NC State

Fewer mistakes, more easy plays add up to NC State’s first win

N.C. State's Jaylen Samuels (1) beats Marshall's defensive back Chris Jackson (3) to score on 39-yard touchdown reception at Carter-Finley Stadium in Raleigh Saturday, Sept. 9, 2017.
N.C. State's Jaylen Samuels (1) beats Marshall's defensive back Chris Jackson (3) to score on 39-yard touchdown reception at Carter-Finley Stadium in Raleigh Saturday, Sept. 9, 2017.

You have to make your layups.

Dave Doeren used that basketball analogy this week to implore his players to make the easy plays and learn from its loss to South Carolina.

N.C. State did just that in a 37-20 home win over Marshall on Saturday night. The Wolfpack (1-1) made its easy shots, avoided the big mistake in the process, and recovered from a slow start to post its first win of the season.

“We can be as good as we want to be, as long as we stay out of our own way,” Doeren said.

Truer words. Doeren’s teams have had a propensity to work the wrong end of the margins in big games. That was the case last week in a 35-28 loss to South Carolina in Charlotte. There were mistakes on special teams and missed opportunities on defense.

Doeren described individual plays – a missed 29-yard field goal, a dropped pass, a missed sack on a play South Carolina turned into a highlight-reel touchdown – as missed layups. For the most part, the Wolfpack avoided those plays against the Thundering Herd (1-1).

“We missed some layups,” senior guard Tony Adams said. “We made the majority of them, but we still missed a couple.”

There was a missed PAT by junior kicker Carson Wise and a 94-yard kickoff return by Marshall’s Keion Davis – which was negated by a penalty – and Herd receiver Tyre Brady broke off a 75-yard touchdown catch and run. But N.C. State got 341 passing yards from quarterback Ryan Finley (and three touchdowns) and another 100-yard receiving effort from sophomore receiver Kelvin Harmon (nine catches, 121 yards and the go-ahead touchdown from 34 yards out with 16 seconds left in the first half).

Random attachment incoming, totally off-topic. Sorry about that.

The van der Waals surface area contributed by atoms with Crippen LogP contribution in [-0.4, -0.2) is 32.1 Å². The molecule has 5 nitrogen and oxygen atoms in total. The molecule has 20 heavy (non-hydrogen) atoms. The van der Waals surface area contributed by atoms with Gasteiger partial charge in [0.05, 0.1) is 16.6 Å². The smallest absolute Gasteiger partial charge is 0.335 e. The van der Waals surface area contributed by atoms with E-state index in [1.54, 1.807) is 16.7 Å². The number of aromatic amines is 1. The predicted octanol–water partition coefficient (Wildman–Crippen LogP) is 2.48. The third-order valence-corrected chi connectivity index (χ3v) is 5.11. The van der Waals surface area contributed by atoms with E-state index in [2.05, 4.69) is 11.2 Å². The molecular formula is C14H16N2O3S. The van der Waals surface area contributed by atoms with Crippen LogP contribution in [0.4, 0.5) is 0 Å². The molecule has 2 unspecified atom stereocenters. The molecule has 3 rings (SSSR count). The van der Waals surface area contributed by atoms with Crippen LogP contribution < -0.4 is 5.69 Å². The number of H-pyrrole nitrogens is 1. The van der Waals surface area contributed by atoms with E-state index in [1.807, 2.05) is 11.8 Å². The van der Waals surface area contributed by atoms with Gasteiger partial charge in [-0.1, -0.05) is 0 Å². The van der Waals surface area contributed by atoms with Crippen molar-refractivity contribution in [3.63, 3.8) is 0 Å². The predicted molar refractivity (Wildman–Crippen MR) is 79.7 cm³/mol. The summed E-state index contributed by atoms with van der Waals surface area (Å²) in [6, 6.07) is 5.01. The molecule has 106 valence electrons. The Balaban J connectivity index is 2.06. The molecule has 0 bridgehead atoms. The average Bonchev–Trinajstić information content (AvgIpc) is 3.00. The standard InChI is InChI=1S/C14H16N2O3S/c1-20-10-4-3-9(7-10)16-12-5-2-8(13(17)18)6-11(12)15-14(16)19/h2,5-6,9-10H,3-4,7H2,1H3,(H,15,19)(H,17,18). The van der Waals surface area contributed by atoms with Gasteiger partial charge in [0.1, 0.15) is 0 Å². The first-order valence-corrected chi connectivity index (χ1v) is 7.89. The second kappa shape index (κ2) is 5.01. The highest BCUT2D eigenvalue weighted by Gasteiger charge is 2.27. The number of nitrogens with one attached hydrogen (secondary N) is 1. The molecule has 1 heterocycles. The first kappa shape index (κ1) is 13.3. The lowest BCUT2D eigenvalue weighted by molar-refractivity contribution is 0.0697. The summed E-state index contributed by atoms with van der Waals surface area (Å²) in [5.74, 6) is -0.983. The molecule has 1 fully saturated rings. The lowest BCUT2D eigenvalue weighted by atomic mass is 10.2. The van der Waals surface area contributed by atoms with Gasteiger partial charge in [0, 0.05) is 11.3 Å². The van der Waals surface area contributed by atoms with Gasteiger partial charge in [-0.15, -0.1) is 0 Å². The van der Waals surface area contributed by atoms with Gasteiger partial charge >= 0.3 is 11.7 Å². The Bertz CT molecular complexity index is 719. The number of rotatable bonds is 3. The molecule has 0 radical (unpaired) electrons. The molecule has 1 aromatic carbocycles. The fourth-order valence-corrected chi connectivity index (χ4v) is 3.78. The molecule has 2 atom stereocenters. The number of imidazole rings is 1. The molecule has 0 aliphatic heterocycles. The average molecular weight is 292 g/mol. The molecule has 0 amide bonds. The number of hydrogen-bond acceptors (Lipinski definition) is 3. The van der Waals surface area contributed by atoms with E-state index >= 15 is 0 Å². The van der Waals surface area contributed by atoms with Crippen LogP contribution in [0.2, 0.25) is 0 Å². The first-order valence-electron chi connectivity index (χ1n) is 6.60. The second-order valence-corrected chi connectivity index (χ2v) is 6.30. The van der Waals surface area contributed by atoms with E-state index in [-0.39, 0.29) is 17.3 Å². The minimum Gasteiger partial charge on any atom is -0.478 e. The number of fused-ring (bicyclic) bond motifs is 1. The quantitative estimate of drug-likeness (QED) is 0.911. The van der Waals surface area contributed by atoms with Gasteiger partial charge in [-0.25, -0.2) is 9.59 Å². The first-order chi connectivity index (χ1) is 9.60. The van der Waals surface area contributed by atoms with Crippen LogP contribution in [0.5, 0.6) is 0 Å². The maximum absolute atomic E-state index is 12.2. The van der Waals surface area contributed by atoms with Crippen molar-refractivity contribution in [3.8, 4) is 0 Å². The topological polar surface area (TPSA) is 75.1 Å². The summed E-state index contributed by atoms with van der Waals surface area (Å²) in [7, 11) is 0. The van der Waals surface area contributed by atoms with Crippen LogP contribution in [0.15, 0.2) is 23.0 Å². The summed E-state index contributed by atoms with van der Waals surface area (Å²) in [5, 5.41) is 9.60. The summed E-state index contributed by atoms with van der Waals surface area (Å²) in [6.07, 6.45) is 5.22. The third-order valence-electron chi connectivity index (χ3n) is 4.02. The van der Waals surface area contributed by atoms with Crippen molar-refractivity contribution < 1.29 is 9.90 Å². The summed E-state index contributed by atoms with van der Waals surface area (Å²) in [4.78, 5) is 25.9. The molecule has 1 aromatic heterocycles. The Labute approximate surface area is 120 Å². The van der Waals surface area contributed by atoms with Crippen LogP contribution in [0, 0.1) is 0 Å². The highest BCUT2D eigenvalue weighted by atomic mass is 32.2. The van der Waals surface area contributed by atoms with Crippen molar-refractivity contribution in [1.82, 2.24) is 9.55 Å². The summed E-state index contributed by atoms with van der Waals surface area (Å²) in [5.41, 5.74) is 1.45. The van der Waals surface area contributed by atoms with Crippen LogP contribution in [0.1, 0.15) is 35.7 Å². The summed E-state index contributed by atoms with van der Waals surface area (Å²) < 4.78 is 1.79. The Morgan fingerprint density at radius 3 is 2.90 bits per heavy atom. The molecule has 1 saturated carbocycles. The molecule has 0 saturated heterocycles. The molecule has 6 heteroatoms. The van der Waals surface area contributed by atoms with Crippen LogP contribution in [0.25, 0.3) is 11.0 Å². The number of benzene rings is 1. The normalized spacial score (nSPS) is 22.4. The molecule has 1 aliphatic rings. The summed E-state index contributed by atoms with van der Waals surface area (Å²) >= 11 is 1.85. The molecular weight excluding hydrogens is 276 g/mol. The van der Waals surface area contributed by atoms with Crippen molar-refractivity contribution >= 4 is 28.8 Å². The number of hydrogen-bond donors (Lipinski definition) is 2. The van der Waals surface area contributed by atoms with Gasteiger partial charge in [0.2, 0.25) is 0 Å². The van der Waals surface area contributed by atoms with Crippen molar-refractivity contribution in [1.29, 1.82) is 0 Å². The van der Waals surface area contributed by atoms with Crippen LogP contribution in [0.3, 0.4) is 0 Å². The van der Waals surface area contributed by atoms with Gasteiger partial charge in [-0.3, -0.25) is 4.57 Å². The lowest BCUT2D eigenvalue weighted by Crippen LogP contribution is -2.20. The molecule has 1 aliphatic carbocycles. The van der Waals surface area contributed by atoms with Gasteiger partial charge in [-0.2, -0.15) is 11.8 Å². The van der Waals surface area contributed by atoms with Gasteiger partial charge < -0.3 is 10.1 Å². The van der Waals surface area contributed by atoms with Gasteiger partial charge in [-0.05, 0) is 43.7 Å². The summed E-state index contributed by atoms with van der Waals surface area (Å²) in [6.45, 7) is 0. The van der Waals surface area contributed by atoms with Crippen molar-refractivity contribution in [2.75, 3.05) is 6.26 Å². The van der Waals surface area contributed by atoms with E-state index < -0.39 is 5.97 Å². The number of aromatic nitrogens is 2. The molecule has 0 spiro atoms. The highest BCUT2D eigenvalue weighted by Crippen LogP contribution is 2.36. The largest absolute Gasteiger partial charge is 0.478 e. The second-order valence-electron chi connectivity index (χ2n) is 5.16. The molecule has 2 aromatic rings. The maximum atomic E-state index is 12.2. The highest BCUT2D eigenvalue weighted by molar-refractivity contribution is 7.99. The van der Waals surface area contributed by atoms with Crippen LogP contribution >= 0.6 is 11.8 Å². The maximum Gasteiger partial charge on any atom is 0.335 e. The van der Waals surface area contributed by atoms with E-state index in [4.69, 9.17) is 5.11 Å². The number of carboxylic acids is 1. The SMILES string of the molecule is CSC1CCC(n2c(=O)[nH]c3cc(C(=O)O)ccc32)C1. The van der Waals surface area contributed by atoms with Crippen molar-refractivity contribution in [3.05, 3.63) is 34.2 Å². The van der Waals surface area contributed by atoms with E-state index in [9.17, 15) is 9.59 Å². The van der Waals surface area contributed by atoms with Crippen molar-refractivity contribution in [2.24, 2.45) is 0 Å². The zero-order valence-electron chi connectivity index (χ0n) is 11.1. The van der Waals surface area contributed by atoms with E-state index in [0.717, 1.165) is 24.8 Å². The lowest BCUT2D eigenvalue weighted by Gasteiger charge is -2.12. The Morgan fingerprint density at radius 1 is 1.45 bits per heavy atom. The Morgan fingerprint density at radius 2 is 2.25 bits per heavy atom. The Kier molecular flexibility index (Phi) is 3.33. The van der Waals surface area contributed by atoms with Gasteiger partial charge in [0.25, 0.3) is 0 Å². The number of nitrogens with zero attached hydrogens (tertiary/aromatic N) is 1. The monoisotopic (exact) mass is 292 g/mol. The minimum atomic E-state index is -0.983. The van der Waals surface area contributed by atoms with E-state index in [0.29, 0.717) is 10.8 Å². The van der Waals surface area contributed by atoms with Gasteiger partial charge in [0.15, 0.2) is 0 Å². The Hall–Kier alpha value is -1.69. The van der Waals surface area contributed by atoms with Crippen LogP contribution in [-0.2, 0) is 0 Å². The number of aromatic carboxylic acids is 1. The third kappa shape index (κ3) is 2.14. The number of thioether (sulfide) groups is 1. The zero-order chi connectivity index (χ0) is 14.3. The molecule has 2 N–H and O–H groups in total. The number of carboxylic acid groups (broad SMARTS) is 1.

More importantly, there were fewer penalties (only three, compared to eight last week), no turnovers or no “what did we just let get away?” missed opportunities.

The layups went in, Finley agreed, or at least more of them in this game.

“I think there’s still a lot to work on,” Finley said.

Brady’s 75-yard touchdown, a short slant he ran a long way with, put Marshall up 20-10 at 5:07 in the second quarter. Brady lit up N.C. State’s secondary, with an assist from quarterback Chase Litton (350 passing yards, 2 TDs). Brady’s 11 catches for 248 yards set a new Carter-Finley Stadium (it opened in 1966).

“That’s not good for us,” senior linebacker Airius Moore, who had an interception in the fourth quarter, said. “We have to get better next week.”

The players on N.C. State’s defense weren’t quite sure who Brady was before the game. A transfer from Miami, Brady had only 12 career catches, for 166 yards, before Saturday’s outburst.

“I didn’t (know his name) at first but he’s definitely a great player,” N.C. State defensive end Bradley Chubb said. “He had an amazing game.”

N.C. State had enough to overcome Brady’s record-setting performance and some iffy moments with its own running game. The defense forced a pair of turnovers and didn’t allow a point in the second half.

Running back Reggie Gallaspy ran for a pair of touchdowns and receiver/running back Jaylen Samuels delivered another amazing catch for his highlight reel and he scored on a 39-yard gadget play.

Of course, these games against teams outside the “Power 5” structure, layups if you will, haven’t been the problem for Doeren’s teams. Saturday’s win improved N.C. State’s record, in Doeren’s five seasons, to 15-2 against “Group of 5” conference or Division I-AA teams. Against Power 5 teams, Doeren’s record is just 11-25.

“We just can’t be a team that beats ourselves,” Doeren said.

Other than a pair of losses to East Carolina, that hasn’t been a problem for Doeren when his team punches below its weight class. The problem is there’s only one of those kind of games left on the schedule. Then the layups become contested.

Joe Giglio: 919-829-8938, @jwgiglio